Today, the Isleta Tribal Council approved various amendments to the Tribal Enrollment Ordinance. Council Member Fernando Abeita made the motion and Michael Allen Lente seconded. The vote was 6 in favor, 1 opposed and 0 abstaining. Barbara Sanchez voted against.
On April 6, 2016, Isleta voters approved a constitutional amendment to lower the Isleta blood-quantum from 1/2 to 1/4. The federal government certified the election results on May 17th. The amendment allows persons with at least 1/4 Isleta Indian-blood to become members of the Pueblo as long as they are not enrolled with another Indian tribe.
On July 13, 2006, the Council enacted a Tribal Enrollment Ordinance. Throughout the years, this law has been amended numerous times including the changes approved today.
The April 6th constitutional amendment caused several provisions of the Enrollment Ordinance to become unconstitutional. Also, the ordinance did not contain a process to enroll quarter-bloods.
On May 2, 2016, the Council approved a four (4) phase plan to enroll quarter-bloods. This plan would have forced quarter-bloods to wait up to 7 1/2 years to be enrolled, if they lived off the reservation.
Tribal members JoAnne Rael, Terry Lente and Attorney Helen Padilla voiced concerns and opposition to the Council’s four (4) phase plan. This caused the Council to revisit their plan.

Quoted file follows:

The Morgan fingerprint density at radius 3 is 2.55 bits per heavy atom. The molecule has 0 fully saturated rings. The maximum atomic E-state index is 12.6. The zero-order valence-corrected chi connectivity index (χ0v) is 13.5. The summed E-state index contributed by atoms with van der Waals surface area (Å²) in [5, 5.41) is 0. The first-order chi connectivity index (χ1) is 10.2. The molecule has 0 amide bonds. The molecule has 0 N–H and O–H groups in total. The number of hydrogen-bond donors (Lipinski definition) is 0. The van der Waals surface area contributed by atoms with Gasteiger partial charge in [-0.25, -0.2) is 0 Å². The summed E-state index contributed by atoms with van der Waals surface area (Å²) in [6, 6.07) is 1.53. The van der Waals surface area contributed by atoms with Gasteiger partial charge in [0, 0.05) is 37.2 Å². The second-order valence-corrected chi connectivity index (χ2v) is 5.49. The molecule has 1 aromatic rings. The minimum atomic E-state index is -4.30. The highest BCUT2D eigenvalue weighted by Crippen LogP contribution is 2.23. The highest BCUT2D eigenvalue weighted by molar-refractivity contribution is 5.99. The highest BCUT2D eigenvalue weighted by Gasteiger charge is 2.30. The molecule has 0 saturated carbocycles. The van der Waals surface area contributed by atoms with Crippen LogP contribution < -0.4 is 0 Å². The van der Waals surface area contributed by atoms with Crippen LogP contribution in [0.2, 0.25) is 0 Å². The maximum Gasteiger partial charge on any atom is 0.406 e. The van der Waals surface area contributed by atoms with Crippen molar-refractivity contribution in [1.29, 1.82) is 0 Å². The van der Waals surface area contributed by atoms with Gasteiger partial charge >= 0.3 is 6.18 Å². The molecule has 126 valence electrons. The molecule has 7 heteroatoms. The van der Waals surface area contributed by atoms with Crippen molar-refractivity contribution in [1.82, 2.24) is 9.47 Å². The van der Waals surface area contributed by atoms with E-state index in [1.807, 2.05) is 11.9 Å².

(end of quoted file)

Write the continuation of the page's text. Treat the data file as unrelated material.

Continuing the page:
As a result, the Council has been scrambling to make numerous changes to the Enrollment Ordinance based on the legal advice of Attorney Kaydee Culbertson along with Michelle Lujan, Coordinator of the Isleta Enrollment and Census Office.
After the Council approved the changes to the Enrollment Ordinance, Terry Lente requested a copy of the newly revised Enrollment Ordinance. President Verna Teller told her that she would probably need to file a formal written request to obtain a copy.
The Isleta Tribal Council refuses to publish their laws to ensure that all Tribal Members have notice of their laws. Instead, the Council requires Tribal Members to submit a formal written request to obtain copies of their laws or resolutions. The Council then decides on a case-by-case basis whether to authorize the release of the law or resolution being requested.